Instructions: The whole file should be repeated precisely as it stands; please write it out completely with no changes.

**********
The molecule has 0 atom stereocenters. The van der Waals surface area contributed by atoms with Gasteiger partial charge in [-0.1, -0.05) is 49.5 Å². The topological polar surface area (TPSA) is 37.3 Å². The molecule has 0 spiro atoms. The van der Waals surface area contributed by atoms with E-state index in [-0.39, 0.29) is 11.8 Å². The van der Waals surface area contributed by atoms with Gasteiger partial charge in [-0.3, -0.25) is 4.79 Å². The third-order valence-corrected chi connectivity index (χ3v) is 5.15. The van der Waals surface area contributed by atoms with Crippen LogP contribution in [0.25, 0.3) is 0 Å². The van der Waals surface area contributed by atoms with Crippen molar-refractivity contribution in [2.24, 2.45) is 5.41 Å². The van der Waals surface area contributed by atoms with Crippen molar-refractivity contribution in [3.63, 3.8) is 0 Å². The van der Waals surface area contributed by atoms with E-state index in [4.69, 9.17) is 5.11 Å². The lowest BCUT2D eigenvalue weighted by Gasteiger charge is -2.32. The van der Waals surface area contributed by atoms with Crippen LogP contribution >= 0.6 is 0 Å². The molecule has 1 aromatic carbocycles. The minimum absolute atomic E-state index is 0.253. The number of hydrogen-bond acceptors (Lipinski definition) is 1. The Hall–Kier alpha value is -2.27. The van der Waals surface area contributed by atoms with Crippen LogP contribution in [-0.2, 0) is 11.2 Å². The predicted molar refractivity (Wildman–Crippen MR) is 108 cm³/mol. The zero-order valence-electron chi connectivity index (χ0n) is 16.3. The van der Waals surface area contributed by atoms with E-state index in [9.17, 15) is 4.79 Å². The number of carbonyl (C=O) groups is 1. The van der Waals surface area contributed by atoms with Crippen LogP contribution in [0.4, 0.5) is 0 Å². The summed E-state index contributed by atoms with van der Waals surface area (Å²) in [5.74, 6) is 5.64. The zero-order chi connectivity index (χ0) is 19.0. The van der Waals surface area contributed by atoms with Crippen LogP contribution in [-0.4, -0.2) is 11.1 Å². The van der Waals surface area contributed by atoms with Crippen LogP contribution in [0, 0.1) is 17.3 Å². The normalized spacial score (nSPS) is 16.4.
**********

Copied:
The molecule has 0 atom stereocenters. The van der Waals surface area contributed by atoms with Gasteiger partial charge in [-0.1, -0.05) is 49.5 Å². The topological polar surface area (TPSA) is 37.3 Å². The molecule has 0 spiro atoms. The van der Waals surface area contributed by atoms with E-state index in [-0.39, 0.29) is 11.8 Å². The van der Waals surface area contributed by atoms with Gasteiger partial charge in [-0.3, -0.25) is 4.79 Å². The third-order valence-corrected chi connectivity index (χ3v) is 5.15. The van der Waals surface area contributed by atoms with Crippen LogP contribution in [0.25, 0.3) is 0 Å². The van der Waals surface area contributed by atoms with Crippen molar-refractivity contribution in [2.24, 2.45) is 5.41 Å². The van der Waals surface area contributed by atoms with Crippen molar-refractivity contribution in [3.63, 3.8) is 0 Å². The van der Waals surface area contributed by atoms with E-state index in [4.69, 9.17) is 5.11 Å². The lowest BCUT2D eigenvalue weighted by Gasteiger charge is -2.32. The van der Waals surface area contributed by atoms with Crippen LogP contribution >= 0.6 is 0 Å². The molecule has 1 aromatic carbocycles. The minimum absolute atomic E-state index is 0.253. The number of hydrogen-bond acceptors (Lipinski definition) is 1. The Hall–Kier alpha value is -2.27. The van der Waals surface area contributed by atoms with Crippen LogP contribution in [-0.2, 0) is 11.2 Å². The predicted molar refractivity (Wildman–Crippen MR) is 108 cm³/mol. The zero-order valence-electron chi connectivity index (χ0n) is 16.3. The van der Waals surface area contributed by atoms with E-state index in [9.17, 15) is 4.79 Å². The number of carbonyl (C=O) groups is 1. The van der Waals surface area contributed by atoms with Crippen LogP contribution in [0.4, 0.5) is 0 Å². The summed E-state index contributed by atoms with van der Waals surface area (Å²) in [5.74, 6) is 5.64. The zero-order chi connectivity index (χ0) is 19.0. The van der Waals surface area contributed by atoms with Crippen LogP contribution in [-0.4, -0.2) is 11.1 Å². The van der Waals surface area contributed by atoms with Crippen LogP contribution in [0, 0.1) is 17.3 Å². The normalized spacial score (nSPS) is 16.4.